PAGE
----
Now the knives above are all pretty pricy, if you have a burgeoning new chef in your life it might be a little intimidating to saddle them with a knife that they’re too afraid to ding. The Mercer Culinary Millennia is not a pageant winner by any means, but if you want a great utility knife (with an even better price tag) this is what you want to get. Don’t let the aesthetics of the handle fool you, this knife is great for what it is, an all day workhorse that you won’t care too much if it gets stolen or dinged up. A chef de cuisine I worked for preferred to grind these down into a nub and just get a new one.
Seems like plastic, bendy, flimsy cutting boards are the rage right now… or maybe I mainly hang out with practical people; but there’s something to be said about cutting on wood. I feel more confident and assured when there’s a heavy, solid slab of wood under my knife. Also there’s nothing more rustic and impressive than serving a great roast or charcuterie platter on a beautiful wooden board. It might be a little intimidating to see a cutting board that comes with maintenance instructions but really all you need to remember is to keep it dry after washing (just wipe it down with a paper towel and don’t let it lay flat), and whenever you think it’s looking a little too dry wipe some mineral oil into it. The more you rub in mineral oil the more you’ll fall in love with this beautiful piece of wood.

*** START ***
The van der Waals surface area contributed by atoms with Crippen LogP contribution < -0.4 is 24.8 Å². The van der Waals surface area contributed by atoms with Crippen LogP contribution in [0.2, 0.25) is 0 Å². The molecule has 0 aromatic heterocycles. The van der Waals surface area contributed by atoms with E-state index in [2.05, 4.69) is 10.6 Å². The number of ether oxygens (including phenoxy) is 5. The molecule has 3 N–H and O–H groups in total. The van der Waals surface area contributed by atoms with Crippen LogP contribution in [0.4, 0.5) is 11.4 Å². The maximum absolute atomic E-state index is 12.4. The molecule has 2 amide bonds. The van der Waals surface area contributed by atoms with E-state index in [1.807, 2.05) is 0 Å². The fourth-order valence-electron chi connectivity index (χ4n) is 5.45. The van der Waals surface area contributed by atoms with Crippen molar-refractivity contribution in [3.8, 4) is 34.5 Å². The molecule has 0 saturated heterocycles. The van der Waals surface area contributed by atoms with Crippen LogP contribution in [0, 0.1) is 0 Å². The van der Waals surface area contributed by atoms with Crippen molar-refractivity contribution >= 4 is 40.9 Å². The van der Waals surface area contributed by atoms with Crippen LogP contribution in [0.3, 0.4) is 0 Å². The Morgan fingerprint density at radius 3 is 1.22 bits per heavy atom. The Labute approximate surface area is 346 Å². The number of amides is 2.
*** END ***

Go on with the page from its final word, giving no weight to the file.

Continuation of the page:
At the end of the day, unless you’re a hardwood aficionado wood is wood. The Walnut cutting board by the Virginia Boys is a much price friendlier option than the Kobi, just make sure to check the sizes of any cutting board you get before buying, these are all on the larger side. I personally prefer walnut over cherry (aesthetically) and the edging on this board makes for a great presentation piece.
There are really no major differentiating factors between the Tomokazu and the Virginia Boys Kitchen cutting boards other than style and size. This is a great walnut cutting board (as is Virginia’s), so be confident that whichever one suits your fancy you (I mean your friend) will keep feeling great for years to come.
Call me a Luddite but I’m not too big on sous vide cooking, I prefer playing with fire. However, there’s no denying the legitimacy of sous vide and the options it can open up in your life. Sous vide cooking has been making a big come back recently with one man shops in Japan pumping out hundreds of dishes all because of sous vide. ChefSteps is a great Youtube Channel (they are one of my personal inspirations) and they put out a great sous vide machine that is convenient, but more importantly ingeniously supported with an app that will guide you through every step of the process. So if you want perfectly cooked meat, every single time, with very little stress this is the gift for you… I mean your friend (I really need to stop thinking of gifts for myself).